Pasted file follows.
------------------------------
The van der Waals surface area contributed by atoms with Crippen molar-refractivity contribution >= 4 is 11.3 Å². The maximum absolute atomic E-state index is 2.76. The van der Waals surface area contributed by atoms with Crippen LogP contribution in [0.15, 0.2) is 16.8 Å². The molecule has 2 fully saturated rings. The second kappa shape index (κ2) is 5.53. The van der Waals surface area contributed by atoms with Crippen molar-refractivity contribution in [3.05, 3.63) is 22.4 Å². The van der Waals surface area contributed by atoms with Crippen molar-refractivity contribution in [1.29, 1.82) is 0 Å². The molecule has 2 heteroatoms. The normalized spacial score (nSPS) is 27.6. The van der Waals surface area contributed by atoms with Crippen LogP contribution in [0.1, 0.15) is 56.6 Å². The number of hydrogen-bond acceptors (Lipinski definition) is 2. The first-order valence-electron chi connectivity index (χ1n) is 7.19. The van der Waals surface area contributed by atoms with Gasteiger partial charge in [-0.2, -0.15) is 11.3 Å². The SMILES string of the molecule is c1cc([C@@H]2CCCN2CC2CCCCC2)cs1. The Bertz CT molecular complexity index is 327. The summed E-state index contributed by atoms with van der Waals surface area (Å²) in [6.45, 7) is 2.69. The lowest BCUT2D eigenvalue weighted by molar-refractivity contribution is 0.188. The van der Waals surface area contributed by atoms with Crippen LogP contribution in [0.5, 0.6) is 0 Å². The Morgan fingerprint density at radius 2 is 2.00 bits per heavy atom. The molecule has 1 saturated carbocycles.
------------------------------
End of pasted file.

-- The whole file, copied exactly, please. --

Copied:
The van der Waals surface area contributed by atoms with Crippen molar-refractivity contribution >= 4 is 11.3 Å². The maximum absolute atomic E-state index is 2.76. The van der Waals surface area contributed by atoms with Crippen LogP contribution in [0.15, 0.2) is 16.8 Å². The molecule has 2 fully saturated rings. The second kappa shape index (κ2) is 5.53. The van der Waals surface area contributed by atoms with Crippen molar-refractivity contribution in [3.05, 3.63) is 22.4 Å². The van der Waals surface area contributed by atoms with Crippen molar-refractivity contribution in [1.29, 1.82) is 0 Å². The molecule has 2 heteroatoms. The normalized spacial score (nSPS) is 27.6. The van der Waals surface area contributed by atoms with Crippen LogP contribution in [0.1, 0.15) is 56.6 Å². The number of hydrogen-bond acceptors (Lipinski definition) is 2. The first-order valence-electron chi connectivity index (χ1n) is 7.19. The van der Waals surface area contributed by atoms with Gasteiger partial charge in [-0.2, -0.15) is 11.3 Å². The SMILES string of the molecule is c1cc([C@@H]2CCCN2CC2CCCCC2)cs1. The Bertz CT molecular complexity index is 327. The summed E-state index contributed by atoms with van der Waals surface area (Å²) in [6.45, 7) is 2.69. The lowest BCUT2D eigenvalue weighted by molar-refractivity contribution is 0.188. The van der Waals surface area contributed by atoms with Crippen LogP contribution in [0.5, 0.6) is 0 Å². The Morgan fingerprint density at radius 2 is 2.00 bits per heavy atom. The molecule has 1 saturated carbocycles.